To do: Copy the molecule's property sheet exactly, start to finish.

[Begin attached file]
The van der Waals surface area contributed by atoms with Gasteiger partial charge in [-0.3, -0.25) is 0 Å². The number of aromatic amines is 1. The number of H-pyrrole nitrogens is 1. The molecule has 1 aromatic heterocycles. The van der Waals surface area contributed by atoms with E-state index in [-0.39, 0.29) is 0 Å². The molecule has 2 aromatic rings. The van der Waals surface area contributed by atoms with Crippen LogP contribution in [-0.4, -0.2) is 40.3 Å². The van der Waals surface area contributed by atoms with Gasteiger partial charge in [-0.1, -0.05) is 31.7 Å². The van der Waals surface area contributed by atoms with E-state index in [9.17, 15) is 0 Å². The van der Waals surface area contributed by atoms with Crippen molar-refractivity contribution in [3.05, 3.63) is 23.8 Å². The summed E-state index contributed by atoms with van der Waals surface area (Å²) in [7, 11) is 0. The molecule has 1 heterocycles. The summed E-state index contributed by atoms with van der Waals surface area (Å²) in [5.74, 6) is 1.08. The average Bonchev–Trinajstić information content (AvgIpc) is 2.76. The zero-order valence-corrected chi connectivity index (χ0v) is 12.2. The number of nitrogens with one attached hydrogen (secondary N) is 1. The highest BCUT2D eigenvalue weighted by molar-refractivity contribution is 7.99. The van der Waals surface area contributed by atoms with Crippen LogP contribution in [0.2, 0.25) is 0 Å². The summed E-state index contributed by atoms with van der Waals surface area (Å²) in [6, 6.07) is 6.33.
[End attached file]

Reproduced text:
The van der Waals surface area contributed by atoms with Gasteiger partial charge in [-0.3, -0.25) is 0 Å². The number of aromatic amines is 1. The number of H-pyrrole nitrogens is 1. The molecule has 1 aromatic heterocycles. The van der Waals surface area contributed by atoms with E-state index in [-0.39, 0.29) is 0 Å². The molecule has 2 aromatic rings. The van der Waals surface area contributed by atoms with Crippen LogP contribution in [-0.4, -0.2) is 40.3 Å². The van der Waals surface area contributed by atoms with Gasteiger partial charge in [-0.1, -0.05) is 31.7 Å². The van der Waals surface area contributed by atoms with E-state index in [9.17, 15) is 0 Å². The van der Waals surface area contributed by atoms with Crippen molar-refractivity contribution in [3.05, 3.63) is 23.8 Å². The summed E-state index contributed by atoms with van der Waals surface area (Å²) in [7, 11) is 0. The molecule has 1 heterocycles. The summed E-state index contributed by atoms with van der Waals surface area (Å²) in [5.74, 6) is 1.08. The average Bonchev–Trinajstić information content (AvgIpc) is 2.76. The zero-order valence-corrected chi connectivity index (χ0v) is 12.2. The number of nitrogens with one attached hydrogen (secondary N) is 1. The highest BCUT2D eigenvalue weighted by molar-refractivity contribution is 7.99. The van der Waals surface area contributed by atoms with Crippen LogP contribution in [0.2, 0.25) is 0 Å². The summed E-state index contributed by atoms with van der Waals surface area (Å²) in [6, 6.07) is 6.33.